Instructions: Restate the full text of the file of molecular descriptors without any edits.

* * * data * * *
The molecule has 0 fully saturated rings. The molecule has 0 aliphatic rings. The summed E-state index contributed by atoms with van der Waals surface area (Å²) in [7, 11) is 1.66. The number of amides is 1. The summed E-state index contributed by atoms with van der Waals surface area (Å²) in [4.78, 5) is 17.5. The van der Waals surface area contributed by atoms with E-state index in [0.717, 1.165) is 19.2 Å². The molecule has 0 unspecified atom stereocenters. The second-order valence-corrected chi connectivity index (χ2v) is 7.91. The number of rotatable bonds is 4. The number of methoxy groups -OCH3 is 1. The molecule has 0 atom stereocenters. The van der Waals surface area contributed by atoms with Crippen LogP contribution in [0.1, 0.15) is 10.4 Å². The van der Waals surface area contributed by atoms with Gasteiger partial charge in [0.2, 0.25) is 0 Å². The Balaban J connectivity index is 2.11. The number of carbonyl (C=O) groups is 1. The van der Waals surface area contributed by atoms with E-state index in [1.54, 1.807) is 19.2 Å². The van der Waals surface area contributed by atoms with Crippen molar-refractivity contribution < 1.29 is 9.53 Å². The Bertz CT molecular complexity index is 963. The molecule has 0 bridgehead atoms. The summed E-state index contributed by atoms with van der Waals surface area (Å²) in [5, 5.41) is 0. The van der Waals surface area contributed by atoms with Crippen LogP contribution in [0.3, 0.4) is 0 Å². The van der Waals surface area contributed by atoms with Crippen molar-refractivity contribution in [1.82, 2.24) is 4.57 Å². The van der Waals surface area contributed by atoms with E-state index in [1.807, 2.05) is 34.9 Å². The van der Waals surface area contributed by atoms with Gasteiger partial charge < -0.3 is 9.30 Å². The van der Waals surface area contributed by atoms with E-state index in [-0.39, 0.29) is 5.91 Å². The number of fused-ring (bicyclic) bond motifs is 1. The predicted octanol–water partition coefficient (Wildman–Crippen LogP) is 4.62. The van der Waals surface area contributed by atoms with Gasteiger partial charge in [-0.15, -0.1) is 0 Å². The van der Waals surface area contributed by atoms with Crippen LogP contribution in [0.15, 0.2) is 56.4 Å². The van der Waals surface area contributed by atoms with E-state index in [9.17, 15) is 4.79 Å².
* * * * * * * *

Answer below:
The molecule has 0 fully saturated rings. The molecule has 0 aliphatic rings. The summed E-state index contributed by atoms with van der Waals surface area (Å²) in [7, 11) is 1.66. The number of amides is 1. The summed E-state index contributed by atoms with van der Waals surface area (Å²) in [4.78, 5) is 17.5. The van der Waals surface area contributed by atoms with E-state index in [0.717, 1.165) is 19.2 Å². The molecule has 0 unspecified atom stereocenters. The second-order valence-corrected chi connectivity index (χ2v) is 7.91. The number of rotatable bonds is 4. The number of methoxy groups -OCH3 is 1. The molecule has 0 atom stereocenters. The van der Waals surface area contributed by atoms with Crippen LogP contribution in [0.1, 0.15) is 10.4 Å². The van der Waals surface area contributed by atoms with Gasteiger partial charge in [0.2, 0.25) is 0 Å². The Balaban J connectivity index is 2.11. The number of carbonyl (C=O) groups is 1. The van der Waals surface area contributed by atoms with E-state index in [1.54, 1.807) is 19.2 Å². The van der Waals surface area contributed by atoms with Crippen molar-refractivity contribution < 1.29 is 9.53 Å². The Bertz CT molecular complexity index is 963. The molecule has 0 bridgehead atoms. The summed E-state index contributed by atoms with van der Waals surface area (Å²) in [5, 5.41) is 0. The van der Waals surface area contributed by atoms with Crippen LogP contribution in [0.3, 0.4) is 0 Å². The van der Waals surface area contributed by atoms with Crippen molar-refractivity contribution in [1.82, 2.24) is 4.57 Å². The van der Waals surface area contributed by atoms with E-state index in [1.807, 2.05) is 34.9 Å². The van der Waals surface area contributed by atoms with Gasteiger partial charge < -0.3 is 9.30 Å². The van der Waals surface area contributed by atoms with E-state index in [-0.39, 0.29) is 5.91 Å². The number of fused-ring (bicyclic) bond motifs is 1. The predicted octanol–water partition coefficient (Wildman–Crippen LogP) is 4.62. The van der Waals surface area contributed by atoms with Gasteiger partial charge in [-0.15, -0.1) is 0 Å². The van der Waals surface area contributed by atoms with Crippen LogP contribution in [0.15, 0.2) is 56.4 Å². The van der Waals surface area contributed by atoms with E-state index in [9.17, 15) is 4.79 Å².